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Monday, June 26, 2006

More Mathematics and Theoretical Computer Science Video Lectures

Here are the additional video lectures in mathematics (and theoretical computer science) which were in my bookmarks. I still have many links left to check so visit my blog in a few days for updates.

Lectures are ordered by their complexity.

Algebra Review
  • Video Lectures: Math 160 (University of Idaho)
Course covers: factoring, interval notation, definition of function, functions, piece-wise defined functions, function composition, quadratic functions, solving quadratic functions. Slope of the line, equation of the line, parallel and perpendicular lines. Law of exponents, properties of logarithms. Applications to exponential function, exponential growth and decay. Solving systems of equations by substitution and elimination.


Intermediate Algebra
The primary purpose of Intermediate Algebra is to improve your skills and competency in algebra so that you will be successful in calculus, the other math courses required for your major, and in the courses that use mathematics. Another goal is to help you develop your mathematical learning skills so that you will be more confident in future mathematical courses.

Course covers: the real numbers, linear equations, linear inequalities and absolute value, linear equations and inequalities in two variables, systems of linear equations, exponents, polynomials and polynomial functions, factoring, rational expressions, roots and radicals, quadratic equations and inequalities.



Elementary Statistics
Elementary Statistics is an introduction to data analysis course that makes use of graphical and numerical techniques to study patterns and departures from patterns. The student studies randomness with emphasis on understanding variation, collects information in the face of uncertainty, checks distributional assumptions, tests hypotheses, uses probability as a tool for anticipating what the distribution of data may look like under a set of assumptions, and uses appropriate statistical models to draw conclusions from data.

The course introduces the student to applications in engineering, business, economics, medicine, education, the sciences, and other related fields. The use of technology (computers or graphing calculators) will be required in certain applications.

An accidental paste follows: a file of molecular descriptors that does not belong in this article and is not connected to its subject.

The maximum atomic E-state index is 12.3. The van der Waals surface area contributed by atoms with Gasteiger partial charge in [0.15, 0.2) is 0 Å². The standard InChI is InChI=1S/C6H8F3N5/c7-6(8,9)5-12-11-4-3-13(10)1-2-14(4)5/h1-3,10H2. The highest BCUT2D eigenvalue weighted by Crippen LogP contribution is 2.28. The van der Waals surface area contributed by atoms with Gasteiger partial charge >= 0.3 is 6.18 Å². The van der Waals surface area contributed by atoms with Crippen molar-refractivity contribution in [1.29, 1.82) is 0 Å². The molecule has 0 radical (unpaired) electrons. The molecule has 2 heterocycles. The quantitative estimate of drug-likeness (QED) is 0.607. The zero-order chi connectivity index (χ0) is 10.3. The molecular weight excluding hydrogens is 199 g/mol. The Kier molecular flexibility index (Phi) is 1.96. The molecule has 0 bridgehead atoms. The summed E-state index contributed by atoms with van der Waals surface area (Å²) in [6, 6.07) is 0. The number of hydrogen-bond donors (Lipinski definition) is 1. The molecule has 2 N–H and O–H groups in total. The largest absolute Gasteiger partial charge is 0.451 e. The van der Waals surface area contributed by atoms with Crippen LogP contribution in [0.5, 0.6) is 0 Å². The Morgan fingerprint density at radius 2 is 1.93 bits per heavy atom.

Course covers: Sampling and data. Statistical graphs, quartiles and percentiles, mean, median, mode, variance and standard deviation. Basic probability, independent and dependent events, addition and multiplication rules. Discrete random variables, discrete probability distribution functions, expected value, binomial probability distribution function. Continuous random variables, continuous probability distribution functions, uniform probability distribution, exponential probability distribution. The normal probability distribution function, standard normal probability density function. Central limit theorem for averages and sums. Confidence intervals. Hypothesis testing. The Chi-Square distribution function. Linear regression and correlation.



Applied Probability (5 lectures)
Focuses on modeling, quantification, and analysis of uncertainty by teaching random variables, simple random processes and their probability distributions, Markov processes, limit theorems, elements of statistical inference, and decision making under uncertainty. This course extends the discrete probability learned in the discrete math class. It focuses on actual applications, and places little emphasis on proofs. A problem set based on identifying tumors using MRI (Magnetic Resonance Imaging) is done using Matlab.


Finite Mathematics with Applications
  • Video Lectures: Math 1313 (University of Houston)
Course covers slopes, equations and graphing of lines, linear depreciation, cost, revenue and profit functions, intersection of lines, break-even analysis, the method of least squares, graphing linear inequalities, graphing systems of linear inequalities, linear programming problems, graphical solution of linear problems, simple interest, future value, present value, and effect rate, annuities, amortization and sinking funds. Set notation and terminology, set operations, Venn diagrams, number of elements in a set, the multiplication rule, permutations and combinations. Experiments, events and sample spaces, definition of probability, rules of probability, use of counting technique, conditional probability, independent events, Bayes' theorem, distributions of random variables, expected value, odds, variance and standard deviation, Chebyshev's inequality, the binomial distribution, the normal distribution, applications of the normal distribution.